Thanks to the British population's love of a cup of tea, smuggling flourished along the Yorkshire coast in the 18th and 19th centuries.
In an extract from his new book, Andrew Vine explores the role Whitby, Scarborough and Saltburn played in a trade that is often romanticised - but was in reality violent and dangerous.
Runswick Bay and its caves, like many another secluded cove along the coast, were at the heart of smuggling, which thrived for 150 years.
It was the most prosaic of contraband that drove the trade - tea. In the 18th and 19th centuries, Britons loved a cuppa no less than now, but tea was one of the most expensive commodities because of punitive levels of taxation, which at one point reached 119 per cent.
It cost up to 35 shillings a pound - but in Holland it was only seven pence. Smugglers seized the opportunity to buy it for next to nothing and sell for 60 times what they paid, and a trade sprang to life that operated from 1700 until about 1850.
Yorkshire’s coastline was ideal for smuggling, with miles of deserted beaches where contraband could be landed, and caves for its storage. Villagers were insular and wary of customs men from the outside, so they kept their mouths shut and took the smugglers’ backhanders.
Ships would lay off the coast, their cargoes being run in by smaller boats. The trade flourished, with Staithes, Robin Hood’s Bay, North Landing and Runswick Bay the favoured landing places, the contraband being moved inland by packhorses or on carts with their wheels muffled by rags. Its unofficial headquarters was the Ship Inn, a Saltburn landmark, whose landlord, John Andrew, was known as “King of the Smugglers”.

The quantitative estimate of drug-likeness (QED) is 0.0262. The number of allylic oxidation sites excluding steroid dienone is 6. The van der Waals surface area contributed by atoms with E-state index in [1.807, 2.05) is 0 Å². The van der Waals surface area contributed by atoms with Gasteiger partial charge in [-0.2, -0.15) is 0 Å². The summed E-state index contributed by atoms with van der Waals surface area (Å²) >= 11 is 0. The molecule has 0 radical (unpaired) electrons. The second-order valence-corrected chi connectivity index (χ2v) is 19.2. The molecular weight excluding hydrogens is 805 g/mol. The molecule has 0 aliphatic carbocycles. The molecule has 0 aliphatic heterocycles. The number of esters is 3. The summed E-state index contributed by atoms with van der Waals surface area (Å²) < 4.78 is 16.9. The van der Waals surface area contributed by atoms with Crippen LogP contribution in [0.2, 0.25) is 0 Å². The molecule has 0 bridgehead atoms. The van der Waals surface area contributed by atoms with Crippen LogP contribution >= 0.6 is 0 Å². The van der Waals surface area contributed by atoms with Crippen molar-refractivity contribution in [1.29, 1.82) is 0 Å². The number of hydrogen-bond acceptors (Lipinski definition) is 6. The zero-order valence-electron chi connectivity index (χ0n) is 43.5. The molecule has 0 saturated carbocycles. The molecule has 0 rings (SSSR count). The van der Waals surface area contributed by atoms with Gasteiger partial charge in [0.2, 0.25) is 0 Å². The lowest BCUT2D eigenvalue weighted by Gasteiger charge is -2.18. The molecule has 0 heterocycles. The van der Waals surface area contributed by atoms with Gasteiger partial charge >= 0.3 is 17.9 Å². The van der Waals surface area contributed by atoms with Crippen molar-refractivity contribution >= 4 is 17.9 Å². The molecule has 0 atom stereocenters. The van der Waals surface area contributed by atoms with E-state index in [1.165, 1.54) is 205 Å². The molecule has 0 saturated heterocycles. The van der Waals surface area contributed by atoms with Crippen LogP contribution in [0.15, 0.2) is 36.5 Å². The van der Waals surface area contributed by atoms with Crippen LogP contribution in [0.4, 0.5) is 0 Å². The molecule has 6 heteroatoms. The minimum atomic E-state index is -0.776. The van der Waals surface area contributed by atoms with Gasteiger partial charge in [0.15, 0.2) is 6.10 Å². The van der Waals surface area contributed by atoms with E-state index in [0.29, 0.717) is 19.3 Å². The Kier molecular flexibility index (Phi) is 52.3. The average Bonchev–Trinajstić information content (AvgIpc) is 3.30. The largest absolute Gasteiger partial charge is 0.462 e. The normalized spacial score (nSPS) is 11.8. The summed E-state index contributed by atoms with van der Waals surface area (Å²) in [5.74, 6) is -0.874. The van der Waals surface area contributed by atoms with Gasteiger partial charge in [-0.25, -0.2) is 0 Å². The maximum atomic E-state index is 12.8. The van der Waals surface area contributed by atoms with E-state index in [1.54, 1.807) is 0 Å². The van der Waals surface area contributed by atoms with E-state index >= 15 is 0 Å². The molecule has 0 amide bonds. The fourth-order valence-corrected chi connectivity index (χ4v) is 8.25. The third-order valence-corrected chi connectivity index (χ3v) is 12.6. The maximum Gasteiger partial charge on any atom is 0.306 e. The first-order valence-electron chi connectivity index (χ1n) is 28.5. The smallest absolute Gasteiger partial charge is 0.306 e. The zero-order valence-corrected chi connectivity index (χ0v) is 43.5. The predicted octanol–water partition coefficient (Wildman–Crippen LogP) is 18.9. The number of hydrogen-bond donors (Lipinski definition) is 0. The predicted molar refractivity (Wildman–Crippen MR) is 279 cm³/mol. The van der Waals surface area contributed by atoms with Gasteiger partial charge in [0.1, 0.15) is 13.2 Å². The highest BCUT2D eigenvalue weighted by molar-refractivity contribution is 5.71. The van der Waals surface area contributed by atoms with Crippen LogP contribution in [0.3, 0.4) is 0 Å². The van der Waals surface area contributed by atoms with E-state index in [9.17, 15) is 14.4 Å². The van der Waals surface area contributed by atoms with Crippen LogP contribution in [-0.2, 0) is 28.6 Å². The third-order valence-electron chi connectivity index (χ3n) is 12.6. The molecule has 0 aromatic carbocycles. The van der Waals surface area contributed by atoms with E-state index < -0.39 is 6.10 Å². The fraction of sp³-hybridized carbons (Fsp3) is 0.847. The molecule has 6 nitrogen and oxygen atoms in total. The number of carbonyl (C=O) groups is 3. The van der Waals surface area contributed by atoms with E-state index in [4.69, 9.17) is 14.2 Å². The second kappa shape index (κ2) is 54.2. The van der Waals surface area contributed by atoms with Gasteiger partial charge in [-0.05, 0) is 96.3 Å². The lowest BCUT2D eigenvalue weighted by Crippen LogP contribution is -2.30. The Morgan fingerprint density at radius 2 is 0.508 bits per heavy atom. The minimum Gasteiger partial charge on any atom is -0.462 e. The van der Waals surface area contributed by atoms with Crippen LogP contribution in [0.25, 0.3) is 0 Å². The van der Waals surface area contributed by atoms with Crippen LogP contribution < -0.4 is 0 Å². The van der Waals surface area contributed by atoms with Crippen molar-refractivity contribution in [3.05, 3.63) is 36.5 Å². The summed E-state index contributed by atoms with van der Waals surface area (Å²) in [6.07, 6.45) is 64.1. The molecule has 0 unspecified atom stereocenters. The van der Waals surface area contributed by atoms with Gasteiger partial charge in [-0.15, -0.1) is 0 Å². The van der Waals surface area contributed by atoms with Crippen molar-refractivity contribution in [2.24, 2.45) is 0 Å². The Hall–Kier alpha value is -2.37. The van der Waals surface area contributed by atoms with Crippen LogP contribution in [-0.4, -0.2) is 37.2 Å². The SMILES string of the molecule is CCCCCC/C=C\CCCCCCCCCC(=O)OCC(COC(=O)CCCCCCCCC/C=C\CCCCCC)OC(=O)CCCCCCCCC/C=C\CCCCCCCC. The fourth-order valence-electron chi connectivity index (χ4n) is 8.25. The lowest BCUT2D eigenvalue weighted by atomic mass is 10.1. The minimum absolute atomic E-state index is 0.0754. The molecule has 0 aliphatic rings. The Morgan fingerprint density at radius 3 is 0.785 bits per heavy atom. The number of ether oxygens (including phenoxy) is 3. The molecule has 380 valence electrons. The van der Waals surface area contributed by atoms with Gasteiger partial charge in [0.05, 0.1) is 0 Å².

The ingenuity smugglers brought to hiding the contraband might have come from a Robert Louis Stevenson adventure story. There was an underground passage at Saltburn with its entrance below the stable of a horse that kicked out at anyone it did not know, a hollowed-out beam in a Filey pub, a Scarborough inn with false floors, a church crypt in Hornsea with unholy secrets.
A pub on the moors inland from Robin Hood’s Bay was said to keep a fire blazing all year round to conceal a more grisly secret - the body of a murdered customs man in a cavity below the grate.
But eventually, the Government saw the folly of keeping the tax on tea so high, and cut it, putting the smugglers out of business and bringing our coast’s long flirtation with lawlessness to an end.
Another cargo, legal this time, also presented problems. Anyone following the coast path along the quaysides at Whitby, Scarborough and Bridlington - now the country’s leading shellfish port - will be captivated by their proud fishing heritage. But it brought with it a unique difficulty, when vast catches of herring were landed during the 19th century, much of it bound for the industrial cities of the West Riding, where it fed the workforce.
Trains carried the catch inland, and long before the excuses for delays that so infuriate today’s commuters, like leaves on the line or the wrong kind of snow, the coast had a headache there was no arguing with - fish oil on the line.
Oil oozing from wagons made the rails so slick that locomotives struggled to get a grip, their driving wheels skidding. Additional engines were needed to help haul trains leaving Whitby up the incline from Grosmont to Goathland, on what is now the North Yorkshire Moors Railway.
The sheer volume of herring was the problem. Hundreds of trains were needed to transport the catch. On one day in August 1868, 212 truckloads of fish left Scarborough and Whitby. A couple of years later, a special train had to be laid on to carry a catch weighing 300 tons.
Andrew Vine's new book Yorkshire Coast Path is out now, published by Safe Haven Books in association with Welcome to Yorkshire, priced at £14.99.